The Johns Hopkins University has to date been awarded more than $200 million in National Institutes of Health and National Science Foundation research grants through the American Recovery and Reinvestment Act of 2009, also known as the federal stimulus package. The 424 grants are financing investigations ranging from how the universe began to how men and women differ in their responses to the influenza virus to new strategies to prevent muscle loss caused by diseases such as muscular dystrophy. The grants also have underwritten the creation of 164 staff jobs, 32 of which are still open.

Some Like It Hot: Site of Human Evolution Was Scorching

If you think summer in your hometown is hot, consider it fortunate that you don’t live in the Turkana Basin of Kenya, where the average daily temperature has reached the mid-90s or higher, year-round, for the past 4 million years. The need to stay cool in that cradle of human evolution may relate, at least in part, to why pre-humans learned to walk upright, lost the fur that covered the bodies of their predecessors and became able to sweat more, Johns Hopkins University earth scientist Benjamin Passey said.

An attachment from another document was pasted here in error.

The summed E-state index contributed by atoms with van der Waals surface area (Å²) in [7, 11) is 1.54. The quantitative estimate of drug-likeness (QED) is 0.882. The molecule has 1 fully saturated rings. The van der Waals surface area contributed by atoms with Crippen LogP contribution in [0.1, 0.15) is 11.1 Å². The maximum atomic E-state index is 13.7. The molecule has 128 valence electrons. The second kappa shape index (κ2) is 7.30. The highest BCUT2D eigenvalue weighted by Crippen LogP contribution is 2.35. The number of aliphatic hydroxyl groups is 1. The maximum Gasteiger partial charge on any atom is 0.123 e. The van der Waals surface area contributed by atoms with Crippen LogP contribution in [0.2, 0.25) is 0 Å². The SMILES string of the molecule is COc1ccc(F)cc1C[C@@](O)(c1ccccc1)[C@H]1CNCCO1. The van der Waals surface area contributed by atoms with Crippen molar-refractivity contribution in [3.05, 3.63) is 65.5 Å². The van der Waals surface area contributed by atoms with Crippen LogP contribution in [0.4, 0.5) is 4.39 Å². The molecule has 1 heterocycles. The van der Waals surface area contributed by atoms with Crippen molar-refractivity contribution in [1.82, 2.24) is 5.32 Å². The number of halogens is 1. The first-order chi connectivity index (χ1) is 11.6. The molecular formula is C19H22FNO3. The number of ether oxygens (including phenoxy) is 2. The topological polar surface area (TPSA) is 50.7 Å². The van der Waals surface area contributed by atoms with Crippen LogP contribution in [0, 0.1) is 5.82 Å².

JHU Astrophysicist and Team Win $5 Million Stimulus Grant to Build Telescope

A team led by Johns Hopkins astrophysicist Charles L. Bennett has won a $5 million National Science Foundation grant – administered through the stimulus act – to build an instrument designed to probe what happened during the universe’s first trillionth of a second, when it suddenly grew from submicroscopic to astronomical size in far less than time than it takes to blink your eye.